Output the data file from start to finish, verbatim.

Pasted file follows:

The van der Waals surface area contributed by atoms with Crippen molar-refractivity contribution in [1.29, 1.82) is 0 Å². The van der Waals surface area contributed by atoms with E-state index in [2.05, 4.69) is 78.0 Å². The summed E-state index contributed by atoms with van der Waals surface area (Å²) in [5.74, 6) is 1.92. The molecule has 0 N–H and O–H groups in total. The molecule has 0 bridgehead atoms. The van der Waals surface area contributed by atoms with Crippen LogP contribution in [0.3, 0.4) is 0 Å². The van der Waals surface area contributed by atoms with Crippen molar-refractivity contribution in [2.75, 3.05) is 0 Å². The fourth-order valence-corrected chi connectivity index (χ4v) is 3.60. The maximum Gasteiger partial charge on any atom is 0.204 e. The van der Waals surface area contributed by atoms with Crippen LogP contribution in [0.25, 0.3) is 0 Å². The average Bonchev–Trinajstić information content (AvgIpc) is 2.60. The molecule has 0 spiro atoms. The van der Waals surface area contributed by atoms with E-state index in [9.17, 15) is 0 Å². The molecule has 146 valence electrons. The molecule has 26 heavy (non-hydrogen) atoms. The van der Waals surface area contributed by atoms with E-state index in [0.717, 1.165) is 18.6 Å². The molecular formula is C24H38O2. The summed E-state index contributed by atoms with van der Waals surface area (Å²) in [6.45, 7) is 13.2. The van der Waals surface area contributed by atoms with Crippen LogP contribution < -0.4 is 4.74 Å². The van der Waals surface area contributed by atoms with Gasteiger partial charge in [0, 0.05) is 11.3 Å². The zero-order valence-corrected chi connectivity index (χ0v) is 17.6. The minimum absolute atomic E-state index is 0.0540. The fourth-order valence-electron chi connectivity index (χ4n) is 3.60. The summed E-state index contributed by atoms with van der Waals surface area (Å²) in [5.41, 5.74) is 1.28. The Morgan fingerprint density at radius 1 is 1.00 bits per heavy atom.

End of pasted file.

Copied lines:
The van der Waals surface area contributed by atoms with Crippen molar-refractivity contribution in [1.29, 1.82) is 0 Å². The van der Waals surface area contributed by atoms with E-state index in [2.05, 4.69) is 78.0 Å². The summed E-state index contributed by atoms with van der Waals surface area (Å²) in [5.74, 6) is 1.92. The molecule has 0 N–H and O–H groups in total. The molecule has 0 bridgehead atoms. The van der Waals surface area contributed by atoms with Crippen LogP contribution in [0.3, 0.4) is 0 Å². The van der Waals surface area contributed by atoms with Crippen molar-refractivity contribution in [2.75, 3.05) is 0 Å². The fourth-order valence-corrected chi connectivity index (χ4v) is 3.60. The maximum Gasteiger partial charge on any atom is 0.204 e. The van der Waals surface area contributed by atoms with Crippen LogP contribution in [0.25, 0.3) is 0 Å². The average Bonchev–Trinajstić information content (AvgIpc) is 2.60. The molecule has 0 spiro atoms. The van der Waals surface area contributed by atoms with E-state index in [9.17, 15) is 0 Å². The molecule has 146 valence electrons. The molecule has 26 heavy (non-hydrogen) atoms. The van der Waals surface area contributed by atoms with E-state index in [0.717, 1.165) is 18.6 Å². The molecular formula is C24H38O2. The summed E-state index contributed by atoms with van der Waals surface area (Å²) in [6.45, 7) is 13.2. The van der Waals surface area contributed by atoms with Crippen LogP contribution < -0.4 is 4.74 Å². The van der Waals surface area contributed by atoms with Gasteiger partial charge in [0, 0.05) is 11.3 Å². The zero-order valence-corrected chi connectivity index (χ0v) is 17.6. The minimum absolute atomic E-state index is 0.0540. The fourth-order valence-electron chi connectivity index (χ4n) is 3.60. The summed E-state index contributed by atoms with van der Waals surface area (Å²) in [5.41, 5.74) is 1.28. The Morgan fingerprint density at radius 1 is 1.00 bits per heavy atom.